NASA STTR 2007 Solicitation


PROPOSAL NUMBER: 07-1 T7.02-9866
RESEARCH SUBTOPIC TITLE: Innovative Fabrication Techniques for High Temperature Composites
PROPOSAL TITLE: Generating Autoclave-level Mechanical Properties with Out-of-Autoclave Thermoplastic Placement of Large Composite Aerospace Structures

NAME: Accudyne Systems, Inc. NAME: University of Delaware Center for Composite Materials
STREET: 134 Sandy Drive STREET: 201 Composite Manufacturing Science Lab
CITY: Newark CITY: Newark
STATE/ZIP: DE  19713 - 1147 STATE/ZIP: DE  19716 - 3144
PHONE: (302) 369-5390 PHONE: (302) 831-8149

PRINCIPAL INVESTIGATOR/PROJECT MANAGER (Name, E-mail, Mail Address, City/State/Zip, Phone)
Mark Gruber
134 Sandy Drive
Newark, DE 19713 - 1147
(302) 369-5390

Expected Technology Readiness Level (TRL) upon completion of contract: 2 to 3

TECHNICAL ABSTRACT (Limit 2000 characters, approximately 200 words)
Out-of-autoclave thermoplastic tape/tow placement (TP-ATP) is nearing commercialization but suffers a moderate gap in mechanical properties compared with laminates fabricated via thermoset autoclave processing. Out-of-autoclave thermoplastic processing significantly lowers composite aerospace part costs, but the property gap must be closed. This STTR program, endorsed herein by Boeing and Cytec Engineered Materials, will remedy the mechanical property shortfall and enable large composite aerospace structure important to NASA to be manufactured without an autoclave. Accudyne is teaming with University of Delaware – Center for Composite Materials to apply their state-of-the-art TP-ATP process/property models to elucidate the physical mechanisms affecting microstructural quality that cause the property gap. Models will be applied to the NASA LaRC TP-ATP deposition head to optimize the head configuration and machine operating parameters, and the control systems for full mechanical properties. Laminates will be manufactured to demonstrate the property improvements. The process, head, and equipment changes will be upgraded on the NASA-LaRC thermoplastic tape head. In Phase 2, process/head modeling will be extended through laminate fabrication and testing, and a component of interest to NASA will be fabricated demonstrating the improved "autoclave level" mechanical performance.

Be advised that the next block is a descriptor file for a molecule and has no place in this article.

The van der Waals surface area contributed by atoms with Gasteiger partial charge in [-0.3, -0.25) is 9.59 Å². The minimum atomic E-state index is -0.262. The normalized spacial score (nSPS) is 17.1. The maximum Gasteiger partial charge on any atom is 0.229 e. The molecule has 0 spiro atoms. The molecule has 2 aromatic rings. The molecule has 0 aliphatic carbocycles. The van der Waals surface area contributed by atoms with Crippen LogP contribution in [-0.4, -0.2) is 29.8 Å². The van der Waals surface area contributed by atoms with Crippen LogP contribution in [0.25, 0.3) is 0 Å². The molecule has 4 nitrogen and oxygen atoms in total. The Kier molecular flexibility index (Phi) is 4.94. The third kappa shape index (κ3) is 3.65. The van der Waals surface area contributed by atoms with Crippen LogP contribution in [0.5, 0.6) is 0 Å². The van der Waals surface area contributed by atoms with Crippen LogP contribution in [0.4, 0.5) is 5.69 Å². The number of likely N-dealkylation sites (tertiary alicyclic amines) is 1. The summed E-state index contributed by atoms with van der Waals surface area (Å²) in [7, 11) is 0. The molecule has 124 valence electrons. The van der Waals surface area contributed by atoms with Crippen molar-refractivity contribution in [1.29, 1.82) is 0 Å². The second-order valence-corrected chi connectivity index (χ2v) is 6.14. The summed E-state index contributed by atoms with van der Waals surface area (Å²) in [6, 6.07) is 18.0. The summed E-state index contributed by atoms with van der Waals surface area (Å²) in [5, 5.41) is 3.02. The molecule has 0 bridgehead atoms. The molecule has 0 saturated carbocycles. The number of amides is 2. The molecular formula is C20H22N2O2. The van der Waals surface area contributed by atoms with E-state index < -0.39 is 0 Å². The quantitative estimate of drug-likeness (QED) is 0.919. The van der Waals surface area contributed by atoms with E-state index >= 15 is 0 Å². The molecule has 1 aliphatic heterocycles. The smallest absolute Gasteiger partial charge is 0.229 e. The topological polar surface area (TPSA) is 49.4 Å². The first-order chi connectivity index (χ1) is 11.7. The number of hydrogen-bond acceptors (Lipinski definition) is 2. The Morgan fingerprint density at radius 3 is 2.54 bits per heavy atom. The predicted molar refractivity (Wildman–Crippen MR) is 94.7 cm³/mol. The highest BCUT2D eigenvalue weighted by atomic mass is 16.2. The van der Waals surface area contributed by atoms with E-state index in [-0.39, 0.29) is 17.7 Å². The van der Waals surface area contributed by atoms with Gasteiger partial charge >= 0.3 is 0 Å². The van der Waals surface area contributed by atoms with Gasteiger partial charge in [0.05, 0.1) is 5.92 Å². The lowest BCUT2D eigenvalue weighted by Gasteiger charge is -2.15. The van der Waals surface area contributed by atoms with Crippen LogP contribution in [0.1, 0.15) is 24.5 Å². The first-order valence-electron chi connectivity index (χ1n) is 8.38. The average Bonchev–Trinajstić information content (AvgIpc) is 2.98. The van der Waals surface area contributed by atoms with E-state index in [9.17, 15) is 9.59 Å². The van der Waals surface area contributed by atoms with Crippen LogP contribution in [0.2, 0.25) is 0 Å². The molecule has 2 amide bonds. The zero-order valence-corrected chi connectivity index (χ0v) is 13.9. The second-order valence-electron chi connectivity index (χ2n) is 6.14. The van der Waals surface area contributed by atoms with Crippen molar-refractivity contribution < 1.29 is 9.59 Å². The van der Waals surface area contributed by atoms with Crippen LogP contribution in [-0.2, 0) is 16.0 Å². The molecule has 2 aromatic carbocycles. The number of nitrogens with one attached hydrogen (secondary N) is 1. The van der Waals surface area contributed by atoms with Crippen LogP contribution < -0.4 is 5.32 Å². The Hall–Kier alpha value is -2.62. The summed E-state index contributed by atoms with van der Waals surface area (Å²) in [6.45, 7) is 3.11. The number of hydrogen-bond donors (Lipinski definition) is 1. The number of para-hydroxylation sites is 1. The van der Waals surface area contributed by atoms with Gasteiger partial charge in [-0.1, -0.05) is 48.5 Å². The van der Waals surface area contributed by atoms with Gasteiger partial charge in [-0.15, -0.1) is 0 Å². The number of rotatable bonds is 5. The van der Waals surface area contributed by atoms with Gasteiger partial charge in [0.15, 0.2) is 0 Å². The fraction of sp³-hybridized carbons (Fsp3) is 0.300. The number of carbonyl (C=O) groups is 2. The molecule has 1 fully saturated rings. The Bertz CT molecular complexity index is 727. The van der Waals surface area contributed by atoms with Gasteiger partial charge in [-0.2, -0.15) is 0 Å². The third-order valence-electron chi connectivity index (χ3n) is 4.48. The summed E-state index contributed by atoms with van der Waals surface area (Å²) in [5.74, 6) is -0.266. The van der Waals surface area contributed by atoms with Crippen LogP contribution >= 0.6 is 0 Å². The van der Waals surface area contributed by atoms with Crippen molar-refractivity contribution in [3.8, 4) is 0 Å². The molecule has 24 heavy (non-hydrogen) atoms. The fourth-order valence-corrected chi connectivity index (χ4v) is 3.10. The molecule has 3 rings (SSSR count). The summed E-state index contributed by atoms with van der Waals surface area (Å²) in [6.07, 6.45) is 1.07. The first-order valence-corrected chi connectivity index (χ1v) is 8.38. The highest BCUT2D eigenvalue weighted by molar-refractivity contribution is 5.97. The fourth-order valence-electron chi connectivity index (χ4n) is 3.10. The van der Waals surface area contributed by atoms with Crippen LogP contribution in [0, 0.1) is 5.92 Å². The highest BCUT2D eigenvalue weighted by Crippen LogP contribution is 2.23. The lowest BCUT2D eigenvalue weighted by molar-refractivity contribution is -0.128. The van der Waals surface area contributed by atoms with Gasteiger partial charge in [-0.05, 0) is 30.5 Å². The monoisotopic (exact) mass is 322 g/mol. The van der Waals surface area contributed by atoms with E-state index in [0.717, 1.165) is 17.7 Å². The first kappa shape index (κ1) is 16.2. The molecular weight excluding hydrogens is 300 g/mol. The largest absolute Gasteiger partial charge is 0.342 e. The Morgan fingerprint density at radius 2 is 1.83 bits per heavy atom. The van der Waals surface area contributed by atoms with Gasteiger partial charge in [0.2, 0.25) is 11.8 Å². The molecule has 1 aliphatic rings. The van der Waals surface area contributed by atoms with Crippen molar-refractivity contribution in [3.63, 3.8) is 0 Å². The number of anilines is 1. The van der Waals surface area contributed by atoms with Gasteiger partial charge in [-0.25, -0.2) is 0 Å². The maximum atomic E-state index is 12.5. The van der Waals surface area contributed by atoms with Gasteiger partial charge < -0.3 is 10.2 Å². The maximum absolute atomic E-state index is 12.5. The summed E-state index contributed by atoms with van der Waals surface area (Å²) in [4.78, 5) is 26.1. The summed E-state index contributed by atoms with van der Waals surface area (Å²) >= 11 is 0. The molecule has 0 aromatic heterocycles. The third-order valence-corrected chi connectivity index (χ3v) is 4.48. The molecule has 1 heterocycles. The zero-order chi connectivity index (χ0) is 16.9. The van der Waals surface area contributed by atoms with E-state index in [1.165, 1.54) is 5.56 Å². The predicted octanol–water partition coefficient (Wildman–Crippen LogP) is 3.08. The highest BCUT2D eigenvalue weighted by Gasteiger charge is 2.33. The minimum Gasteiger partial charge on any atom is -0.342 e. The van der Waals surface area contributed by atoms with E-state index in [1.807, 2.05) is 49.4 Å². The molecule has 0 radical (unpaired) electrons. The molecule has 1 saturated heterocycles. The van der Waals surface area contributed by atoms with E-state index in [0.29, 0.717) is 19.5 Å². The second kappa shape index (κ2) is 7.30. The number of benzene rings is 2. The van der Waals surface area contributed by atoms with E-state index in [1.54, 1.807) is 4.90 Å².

POTENTIAL NASA COMMERCIAL APPLICATIONS (Limit 1500 characters, approximately 150 words)
A proven out-of-autoclave thermoplastic ATP process would yield noteworthy benefits. NASA can commission higher speed/altitude atmospheric research aircraft with wing and fuselage skins manufactured from 350oF/50,000 hour thermoplastic polyimides. Other NASA vehicles incorporating large composite structure, like the Ares V Heavy Lift and Ares I Crew Launch vehicles, and the Crew Exploration Vehicle could be made at lower cost and weight by virtue of parts consolidation, eliminating the cost and weight of joints, since there is no autoclave. Lower weight translates to higher payloads and lower launch costs. NASA-LaRC Materials Branch could more effectively develop higher use temperature thermoplastic composite materials by demonstrating them using their in-house out-of-autoclave TP-ATP process. Finally, NASA-MSFS could promote thermoplastic composite in situ processing at space-structure fabricators for lighter weight/lower cost solid rocket motors, liquid rocket engines, and space vehicles, and at airframers for lower cost wing and fuselage skins with better thermal performance.

POTENTIAL NON-NASA COMMERCIAL APPLICATIONS (Limit 1500 characters, approximately 150 words)
Machine builders like Cincinnati Machine could develop and offer for sale a new class of thermoplastic tape layers and fiber placement machines to US aerospace primes. Material suppliers like Cytec Engineered Materials could develop and offer for sale a new class of placement-grade thermoplastic tape and tow material systems to US aerospace primes. OEMs and the US aerospace industry, generally, can adopt thermoplastic ATP/AFP to 1) eliminate the capital and operating cost of autoclaves and significantly lower the cost to fabricate large composite parts of interest to NASA and, in general, for US competitiveness, 2) lower weight of aerospace structure since larger parts can be fabricated out-of-the-autoclave, 3) enjoy mechanical properties in the composite equal or superior to those generated from today's autoclave process, and 4) benefit from additional thermoplastic resin characteristics, for example, high temperature performance, elevated toughness, superior solvent resistance, and environmental durability.

NASA's technology taxonomy has been developed by the SBIR-STTR program to disseminate awareness of proposed and awarded R/R&D in the agency. It is a listing of over 100 technologies, sorted into broad categories, of interest to NASA.


Form Generated on 09-18-07 17:52